Scotland voted no to independence yesterday by a wider margin than many had expected, providing certainty to a legal market which has been hampered by the possible large-scale upheaval.
The future is not entirely settled with a promised greater devolution of powers now expected to be push forward. The pledge, made by the three leaders of the UK’s main political parties, is light on detail, promising to give ‘extensive new powers’ though failing to outline what they would be.
There are already some new powers coming to Scotland with extra income tax powers and the ability to raise debt under the Scotland Act 2012 but devolution will increase this with further powers handed down this parliament. This morning (19 September) David Cameron appointed Lord Smith of Kelvin to oversee devolution, which would include greater powers over tax, spending and welfare with draft legislation to be brought forward by January.
Speaking to Legal Business after a majority ‘no’ vote was confirmed, CMS senior partner Penelope Warne, who also heads its energy practice and established the Aberdeen office, said: ‘The biggest takeaway is at least we have the major uncertainty resolved as we have an outcome. There will still be uncertainty as to what extent there is more devolution, which powers will be transferred from Westminster to Scotland. It will take a little while to know whether it will be a small or large transfer but the expectation in Scotland is that it will be more signifcant. Whenever there is change there is a need for new legislation and I see the major areas where that will fall as the tax arena and energy. But it might be wider than that.’
In tax, the main question now facing the legal community is where the power to impose new taxes will lie. Increases in corporation tax may still see business shifting their headquarters south of the border affecting corporate work. Meanwhile, if income and property taxes are raised this might drive high-net -worth individuals to other jurisdictions.
Whatever happens, there will be much less complexity in devolution than in independence, according to Dan Neidle, a tax partner at Clifford Chance: ‘This will come as a huge relief to the business world,’ he said. ‘Independence would have thrust us into an unprecedented era of tax complexity, with companies that operate cross-border finding themselves effectively split in two. We have dodged huge expense and uncertainty for businesses, and a vast distraction for HMRC – a rare event that’s good news for the taxman and taxpayers alike.’
Meanwhile, in energy, the creation of a new oil and gas authority, based in Aberdeen, will now push forward and could bring more work for firms north of the border.
The margin of the vote with, 55.25% voting no, and the high turnout (84.6%) is also important in creating certainty. Warne added: ‘It’s very good news, whatever your political persuasion, whether you were for a no or a yes, that the vote was decisive and a not a very close one. It’s really helpful for both the business community in Scotland and the UK. I think there will be new regulation and significant changes may be made politically but there will be more confidence and clarity moving forward.’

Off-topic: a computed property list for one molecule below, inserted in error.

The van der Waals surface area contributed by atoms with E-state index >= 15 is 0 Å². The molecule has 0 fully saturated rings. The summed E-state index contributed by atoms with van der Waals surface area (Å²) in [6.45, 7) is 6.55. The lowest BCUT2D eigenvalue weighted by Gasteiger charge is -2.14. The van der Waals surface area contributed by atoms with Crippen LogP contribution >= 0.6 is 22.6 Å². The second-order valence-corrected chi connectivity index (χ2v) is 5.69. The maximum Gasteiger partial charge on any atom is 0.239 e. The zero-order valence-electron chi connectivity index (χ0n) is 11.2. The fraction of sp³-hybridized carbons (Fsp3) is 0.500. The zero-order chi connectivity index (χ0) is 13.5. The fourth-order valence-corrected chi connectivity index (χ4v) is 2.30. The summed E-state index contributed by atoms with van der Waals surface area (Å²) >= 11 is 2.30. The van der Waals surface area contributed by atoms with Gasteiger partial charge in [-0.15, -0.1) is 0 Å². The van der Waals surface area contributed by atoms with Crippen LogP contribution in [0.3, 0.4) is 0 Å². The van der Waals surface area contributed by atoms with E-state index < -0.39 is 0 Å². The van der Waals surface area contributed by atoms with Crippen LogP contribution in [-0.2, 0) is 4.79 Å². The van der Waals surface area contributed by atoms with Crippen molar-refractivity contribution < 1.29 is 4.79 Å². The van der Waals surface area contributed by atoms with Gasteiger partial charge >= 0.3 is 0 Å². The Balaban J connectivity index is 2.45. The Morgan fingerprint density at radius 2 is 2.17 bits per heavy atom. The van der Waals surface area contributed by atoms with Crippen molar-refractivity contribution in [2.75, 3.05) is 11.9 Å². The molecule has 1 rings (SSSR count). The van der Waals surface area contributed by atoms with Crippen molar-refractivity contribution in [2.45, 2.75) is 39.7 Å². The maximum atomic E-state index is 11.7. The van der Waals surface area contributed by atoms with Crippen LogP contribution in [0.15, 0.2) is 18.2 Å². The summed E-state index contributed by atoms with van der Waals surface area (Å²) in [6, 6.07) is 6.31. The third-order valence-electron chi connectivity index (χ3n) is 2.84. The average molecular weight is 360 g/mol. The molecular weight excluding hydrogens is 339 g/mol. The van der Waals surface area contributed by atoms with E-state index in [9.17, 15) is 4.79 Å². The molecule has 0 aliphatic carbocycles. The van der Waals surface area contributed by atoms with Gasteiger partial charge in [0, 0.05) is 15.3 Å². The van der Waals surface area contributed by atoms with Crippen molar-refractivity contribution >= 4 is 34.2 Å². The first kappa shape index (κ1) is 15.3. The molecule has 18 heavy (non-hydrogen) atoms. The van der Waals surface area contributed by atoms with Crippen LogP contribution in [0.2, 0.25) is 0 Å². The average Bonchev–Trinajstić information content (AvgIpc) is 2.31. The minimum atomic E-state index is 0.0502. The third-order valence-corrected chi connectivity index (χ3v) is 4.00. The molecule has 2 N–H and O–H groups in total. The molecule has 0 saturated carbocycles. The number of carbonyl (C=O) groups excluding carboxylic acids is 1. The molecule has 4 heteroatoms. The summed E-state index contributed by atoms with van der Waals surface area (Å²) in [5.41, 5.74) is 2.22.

Rod MacLeod, banking and finance partner at Tods Murray, said: ‘No matter which way you hoped the vote would go, today’s result should at least go some way to restoring a degree of certainty for the business community in Scotland and the rest of the UK on issues such as currency, pensions and EU membership, at least in the short term, and one would hope that this will help clear the backlog of instructions and delayed investment decisions in Scotland that have been on hold over the last six to 18 months.’
With those issues settled, and signs of both Holyrood and Westminster governments being able to work amicably together, the signs are positive for further economic recovery and greater work for the industry. Kirk Murdoch, Pinsent Masons‘ chairman for Scotland and Northern Ireland, said: ‘I would imagine, in some cases because of the result, but in most cases because of the early signs of both governments getting on and settling the devolution, there will be more confidence that business can see what’s coming and get on and do those deals that were on the table and, hopefully, on the back of that continue the economic recovery.’
Of course, hopes have been raised before over the prosperity devolution would bring to the Scottish legal profession which subsequently failed to materialise, but the certainty provided by the vote and the potential economic boost from delayed investment should result in a better business environment for lawyers to engage with their clients compared to recent years.
For an in-depth discussion of the impact of the independence referendum on the Scottish legal market, ahead of the vote, see Short-term boom but long-term questions loom for lawyers if Scotland votes to go it alone